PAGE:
The view from The Cube, Birmingham


It looks like a giant square block made of khaki and white Lego bricks with a layer of glass on top, or a game of Tetris gone wrong. Rising from the canalside in Birmingham city centre, The Cube is home to offices, apartments and restaurants. It also has the best view of England’s second city from its rooftop bar.

Opened in 2010 next to the city’s Mailbox, The Cube narrowly missed out on being one of my Top 5 iconic Birmingham buildings because I hadn’t been there until last week.

With 25 floors, the 70-metre tall building is currently home to a Hotel Indigo, a Rodizio Rico Brazilian restaurant and The Law Society, amongst a few other restaurants and offices. But it is the lift to the 25th floor that you should head for as this is where you will find the glass fronted roof-top Marco Pierre White’s Steakhouse Bar and Grill.

You can easily see local landmarks including the Library of Birmingham, Edgbaston Cricket ground, The Hawthorns (home of West Bromwich Albion) and Birmingham University’s clocktower. I tried in vain to spot the stadium of my team, Aston Villa, before heading to the bar.

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I had a feeling it might be a bit pricey in here. I’d picked up a marketing flyer from the entrance to the building, which said “Visitors to The Cube are very affluent. There are 70% more wealthy achievers and urban prosperity visitors than typical Birmingham shoppers”.

Wealthy achiever or not, I wasn’t prepared for the £5.99 price of a pint of San Miguel, probably the most I’ve paid for a beer this side of Scandinavia. A large glass of the cheapest red or white wine on offer will set you back £6.85.

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But the view is well worth the high prices charged. We had a window-side table, so made the most of it by staying for lunch.

Kat had the beef burger (£14.95) while I went for the 10oz rib-eye steak (£24.95), both served with salad, onion rings and a mini-saucepan of chips. They were both very good – my steak not the best I’d ever had but not too far off, and we left as satisfied customers.

Eating here is not compulsory. When we visited on a Saturday afternoon there was a mix of couples, tourists, locals, shoppers and classy hen parties. Some were having meals, others were just drinking but everyone was gawping out of the window and taking photos.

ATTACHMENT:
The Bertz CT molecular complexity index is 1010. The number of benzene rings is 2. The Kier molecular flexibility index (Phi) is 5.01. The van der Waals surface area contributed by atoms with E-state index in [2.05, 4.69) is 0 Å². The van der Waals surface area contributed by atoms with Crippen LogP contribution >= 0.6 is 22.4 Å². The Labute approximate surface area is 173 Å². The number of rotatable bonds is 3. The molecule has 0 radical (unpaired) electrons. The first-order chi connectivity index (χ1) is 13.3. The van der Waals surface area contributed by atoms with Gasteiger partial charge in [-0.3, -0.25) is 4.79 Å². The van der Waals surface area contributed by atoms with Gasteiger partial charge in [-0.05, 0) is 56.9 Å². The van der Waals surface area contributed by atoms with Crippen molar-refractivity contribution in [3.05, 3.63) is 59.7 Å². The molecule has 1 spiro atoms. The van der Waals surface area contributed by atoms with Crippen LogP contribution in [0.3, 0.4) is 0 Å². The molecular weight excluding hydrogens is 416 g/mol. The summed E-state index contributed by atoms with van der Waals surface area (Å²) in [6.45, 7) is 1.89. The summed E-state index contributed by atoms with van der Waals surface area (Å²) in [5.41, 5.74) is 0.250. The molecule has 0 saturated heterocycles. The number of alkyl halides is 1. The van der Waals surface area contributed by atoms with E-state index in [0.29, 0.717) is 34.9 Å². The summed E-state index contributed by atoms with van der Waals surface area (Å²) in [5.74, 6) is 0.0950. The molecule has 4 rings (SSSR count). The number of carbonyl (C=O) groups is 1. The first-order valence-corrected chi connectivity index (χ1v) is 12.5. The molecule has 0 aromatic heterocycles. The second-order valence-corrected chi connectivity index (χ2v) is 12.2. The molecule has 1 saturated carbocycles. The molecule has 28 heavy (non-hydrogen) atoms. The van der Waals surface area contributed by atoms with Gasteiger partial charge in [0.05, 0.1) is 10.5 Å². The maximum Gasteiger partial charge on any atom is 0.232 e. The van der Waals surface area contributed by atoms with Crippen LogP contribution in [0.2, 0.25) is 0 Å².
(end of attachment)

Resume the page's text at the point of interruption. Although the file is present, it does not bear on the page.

There’s a terraced seating area with cracking views of the mirrored Hyatt Hotel and the new library in Centenary Square, but it was far too chilly to sit outside in early January.

As a one-off treat, a visit to The Cube is obligatory if you find yourself in Birmingham. Some might say it’s not the prettiest of cities, but try telling that to anyone sitting with a drink at Marco Pierre White’s Steakhouse as the sun sets over the Rotunda.

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Categories: UK and IrelandTags: , ,

17 comments

  1. Sounds like the Skyline Bar in Riga!

  2. An iconic building in the making, for sure. I love the look of it. Birmingham has some interesting buildings, for sure.

  3. You paid the view not the beer 😉

  4. You’ve been busy lately! 🙂 Good Christmas?
    Think I’d have to admire from the outside- I can have a bottle and a half of very nice Portuguese Dao for the price of that glass! (always was a cheapskate, Rich)
    I’ve got SS probs and can’t even get in to update a guide. Think it’s my server. You had any probs?

  5. As a Warwick student I really should go to Bham more often. I didn’t realise there were buildings around like this! Bham doesn’t have the best reputation aesthetically haha

  6. 20 years ago I’d have agreed with you, but there are a few futuristic buildings in Brum now – definitely a city worth another look.

  7. I live about an hour away but have been to Birmingham probably once in the last 15 years (and that was a hen do so didn’t see any daylight) – will have to give it another chance, sunset cocktails with a view are always enough to win me over.

  8. Having moved to Brum from down south I had some pretty big preconceptions of what it would be like as a city. I’m glad I was wrong! Manages to be both a modern and exciting city without being soulless and anonymous.

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